"These people were simply expressing their opinions. Unfounded
subpoenas such as these chill everyone's speech on the Internet. Since
some of the Does claim to be employees, we are also worried that
Medinex brought this suit in order to identify and retaliate against
them, rather than because of any real defamation," said Robert
Holtzapple of Farella, Braun and Martel, which is handling the matter
Background materials about this case are available on the EFF website
Materials concerning the 2TheMart case are available at:
The Electronic Frontier Foundation ( http://www.eff.org ) is the
leading civil liberties organization working to protect rights in the
digital world. Founded in 1990, EFF actively encourages and challenges
industry and government to support free expression, privacy, and
openness in the information society. EFF is a member-supported
organization and maintains one of the most-linked-to websites in the
EFF Seeks Media Intern
The Electronic Frontier Foundation seeks a Media intern to focus on
media tasks such as media interview assignments, media releases, media
professional relationships, and mediabase and media coverage archival.
Basic HTML skills and general computer competence necessary. Very
helpful if you have your own laptop and/or home Internet access.
Interns will be in the San Francisco Bay Area, and in the EFF office
at least two days per week. School credit may be available.
Timeframe: Needed immediately, for each semester. Minimum commitment 2
days per week for at least three months.
For more information, see the EFF website at:
Or contact Will Doherty, Online Activist / Media Relations
Supreme Court to Hear Child Online Protection Act Case
Electronic Frontier Foundation Confident COPA Still Unconstitutional
Electronic Frontier Foundation Media Advisory
For Immediate Release
Shari Steele, Executive Director, EFF
email@example.com +1 415 436-9333 x103
Will Doherty, Media Relations, EFF
firstname.lastname@example.org +1 415 436-9333 x111
San Francisco -- The Electronic Frontier Foundation (EFF) today
welcomed the United States Supreme Court decision yesterday to hear
arguments on the Child Online Protection Act (COPA).
"COPA is just as unconstitutional now as when federal courts struck it
down in 1999 and again in 2000," confirmed Shari Steele, EFF Executive
Director. "We are pleased the United States Supreme Court has agreed
to hear the case so that COPA can follow its predecessor, the
Communications Decency Act, into the dustbin of history."
In a legal challenge argued in 1999 by the Electronic Frontier
Foundation in conjunction with the American Civil Liberties Union and
the Electronic Privacy Information Center, a federal court issued a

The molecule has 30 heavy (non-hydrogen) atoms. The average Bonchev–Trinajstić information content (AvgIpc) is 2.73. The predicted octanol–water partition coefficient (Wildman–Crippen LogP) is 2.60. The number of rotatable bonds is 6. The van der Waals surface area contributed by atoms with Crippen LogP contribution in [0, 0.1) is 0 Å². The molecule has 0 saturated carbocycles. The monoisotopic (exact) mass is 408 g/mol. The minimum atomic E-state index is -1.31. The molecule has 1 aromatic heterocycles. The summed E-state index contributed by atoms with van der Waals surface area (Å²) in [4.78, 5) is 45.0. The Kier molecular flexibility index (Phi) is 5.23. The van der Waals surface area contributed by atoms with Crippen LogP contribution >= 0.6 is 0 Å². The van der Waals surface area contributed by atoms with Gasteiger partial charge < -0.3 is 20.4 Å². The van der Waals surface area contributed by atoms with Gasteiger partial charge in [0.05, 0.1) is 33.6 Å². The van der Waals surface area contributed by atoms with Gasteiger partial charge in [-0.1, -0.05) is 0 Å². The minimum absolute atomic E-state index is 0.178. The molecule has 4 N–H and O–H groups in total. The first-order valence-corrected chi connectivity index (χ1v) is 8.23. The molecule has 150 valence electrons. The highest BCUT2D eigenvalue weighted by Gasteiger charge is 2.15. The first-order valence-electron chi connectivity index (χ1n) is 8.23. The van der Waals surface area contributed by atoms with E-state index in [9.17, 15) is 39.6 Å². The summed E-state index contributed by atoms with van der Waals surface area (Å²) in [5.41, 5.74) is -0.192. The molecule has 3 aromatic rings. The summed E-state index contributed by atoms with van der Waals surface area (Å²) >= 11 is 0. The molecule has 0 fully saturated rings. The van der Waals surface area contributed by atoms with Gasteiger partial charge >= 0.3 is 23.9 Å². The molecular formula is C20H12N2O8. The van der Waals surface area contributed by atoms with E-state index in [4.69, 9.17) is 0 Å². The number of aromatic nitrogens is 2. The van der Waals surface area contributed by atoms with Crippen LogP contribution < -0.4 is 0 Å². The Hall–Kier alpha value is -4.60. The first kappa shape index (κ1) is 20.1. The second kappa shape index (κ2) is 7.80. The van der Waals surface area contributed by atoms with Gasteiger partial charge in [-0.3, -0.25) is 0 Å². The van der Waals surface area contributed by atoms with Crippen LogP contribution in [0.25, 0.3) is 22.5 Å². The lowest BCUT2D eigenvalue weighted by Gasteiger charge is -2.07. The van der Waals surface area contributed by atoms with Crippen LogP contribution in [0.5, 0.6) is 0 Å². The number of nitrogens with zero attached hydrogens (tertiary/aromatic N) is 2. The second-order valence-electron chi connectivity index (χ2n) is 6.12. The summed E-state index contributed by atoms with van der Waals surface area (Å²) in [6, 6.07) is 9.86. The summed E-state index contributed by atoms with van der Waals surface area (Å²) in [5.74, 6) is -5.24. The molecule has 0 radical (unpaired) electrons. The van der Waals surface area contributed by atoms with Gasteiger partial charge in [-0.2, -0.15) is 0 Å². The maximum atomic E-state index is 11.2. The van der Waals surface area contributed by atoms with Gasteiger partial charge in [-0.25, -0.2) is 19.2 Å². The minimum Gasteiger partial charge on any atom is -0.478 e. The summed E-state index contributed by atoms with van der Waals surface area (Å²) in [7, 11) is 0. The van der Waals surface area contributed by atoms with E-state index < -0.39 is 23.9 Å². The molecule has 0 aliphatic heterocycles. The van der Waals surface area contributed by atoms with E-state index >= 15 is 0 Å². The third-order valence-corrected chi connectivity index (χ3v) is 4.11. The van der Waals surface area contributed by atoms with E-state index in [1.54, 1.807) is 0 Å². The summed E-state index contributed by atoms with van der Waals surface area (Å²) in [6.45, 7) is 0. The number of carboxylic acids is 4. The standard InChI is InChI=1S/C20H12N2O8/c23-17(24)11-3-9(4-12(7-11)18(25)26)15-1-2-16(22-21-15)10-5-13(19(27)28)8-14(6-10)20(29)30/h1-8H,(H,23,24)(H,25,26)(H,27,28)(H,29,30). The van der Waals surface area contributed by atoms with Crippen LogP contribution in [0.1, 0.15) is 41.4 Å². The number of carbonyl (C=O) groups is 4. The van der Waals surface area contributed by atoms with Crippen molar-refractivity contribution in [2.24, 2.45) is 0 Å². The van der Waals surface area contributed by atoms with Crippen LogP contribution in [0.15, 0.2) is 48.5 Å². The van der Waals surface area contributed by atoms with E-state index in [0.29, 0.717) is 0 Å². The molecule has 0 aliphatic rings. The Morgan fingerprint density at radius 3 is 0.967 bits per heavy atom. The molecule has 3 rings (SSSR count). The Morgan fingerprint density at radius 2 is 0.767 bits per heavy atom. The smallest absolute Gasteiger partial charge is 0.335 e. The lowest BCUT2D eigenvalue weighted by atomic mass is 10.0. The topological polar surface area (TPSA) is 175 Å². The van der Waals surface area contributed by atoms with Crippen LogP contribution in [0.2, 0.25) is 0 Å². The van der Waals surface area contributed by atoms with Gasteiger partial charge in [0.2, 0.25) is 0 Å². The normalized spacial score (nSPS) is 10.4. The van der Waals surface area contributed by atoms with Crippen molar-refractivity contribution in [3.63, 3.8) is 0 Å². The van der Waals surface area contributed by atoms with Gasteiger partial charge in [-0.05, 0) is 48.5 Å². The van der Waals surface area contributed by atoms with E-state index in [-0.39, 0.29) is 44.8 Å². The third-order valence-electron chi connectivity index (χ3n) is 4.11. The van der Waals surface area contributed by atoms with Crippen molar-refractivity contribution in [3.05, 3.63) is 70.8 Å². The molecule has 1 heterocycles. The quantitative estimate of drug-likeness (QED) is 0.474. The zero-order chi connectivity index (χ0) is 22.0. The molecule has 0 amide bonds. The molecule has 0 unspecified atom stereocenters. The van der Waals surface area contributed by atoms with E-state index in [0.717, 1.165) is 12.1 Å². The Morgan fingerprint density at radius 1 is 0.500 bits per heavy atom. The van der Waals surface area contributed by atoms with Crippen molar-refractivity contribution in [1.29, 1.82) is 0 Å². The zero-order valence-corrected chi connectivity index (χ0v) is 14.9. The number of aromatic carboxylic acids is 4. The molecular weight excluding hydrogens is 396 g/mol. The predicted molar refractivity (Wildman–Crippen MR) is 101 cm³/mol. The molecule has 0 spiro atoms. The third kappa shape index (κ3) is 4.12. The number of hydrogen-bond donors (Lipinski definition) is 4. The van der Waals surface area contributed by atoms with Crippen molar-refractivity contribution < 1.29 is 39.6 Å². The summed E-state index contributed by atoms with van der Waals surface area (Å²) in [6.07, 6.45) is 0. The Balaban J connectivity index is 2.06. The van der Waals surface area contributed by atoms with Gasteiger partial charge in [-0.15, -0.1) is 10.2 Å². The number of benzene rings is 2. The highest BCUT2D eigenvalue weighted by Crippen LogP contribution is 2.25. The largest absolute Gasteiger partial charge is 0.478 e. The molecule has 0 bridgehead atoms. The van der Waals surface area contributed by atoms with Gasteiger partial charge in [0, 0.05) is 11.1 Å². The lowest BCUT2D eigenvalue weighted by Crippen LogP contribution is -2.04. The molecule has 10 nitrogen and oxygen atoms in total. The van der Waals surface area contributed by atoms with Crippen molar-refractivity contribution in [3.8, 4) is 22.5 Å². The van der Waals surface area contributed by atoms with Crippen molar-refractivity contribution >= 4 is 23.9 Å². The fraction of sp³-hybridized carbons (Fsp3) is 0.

preliminary injunction against enforcement of the law on the grounds
that it is probably unconstitutional. On June 22, 2000, the Third
Circuit Court of Appeals upheld the injunction because "we are
confident that the ACLU's attack on COPA's constitutionality is likely
to succeed on the merits."
The COPA legislation is overly broad, vague in defining key terms such
as "commercial," illegally attempts to force adults to give up privacy
to exercise their right to read, places prior restraints on
publication, and enforces a flawed "community standards" approach that
would allow the most conservative jurisdiction in the United States to
set the "decency" standards for all Web content nationally (indeed,
"Providing a safe environment for children online is a laudable goal,
but COPA unnecessarily sacrifices constitutionally protected free
speech for adults in a fatally flawed attempt to 'protect' children,"
commented Will Doherty, EFF Online Activist.
The Children's Online Protection Act, also known as "CDA II," was part
two of Congress' ongoing attempts to "protect" children while negating
the First Amendment of the U.S. Constitution. Part one was the
Communications Decency Act (CDA) and part three is the Children's
Internet Protection Act (CHIPA or CIPA).
For more information on the COPA case, see
For more information on the CHIPA cases, see
For more information on the CDA case, see
For more information on related online free speech issues, see
The Electronic Frontier Foundation is the leading civil liberties
organization working to protect rights in the digital world. Founded
in 1990, EFF actively encourages and challenges industry and
government to support free expression, privacy, and openness in the
information society. EFF is a member-supported organization and
maintains one of the most linked-to Web sites in the world:
EFFector is published by: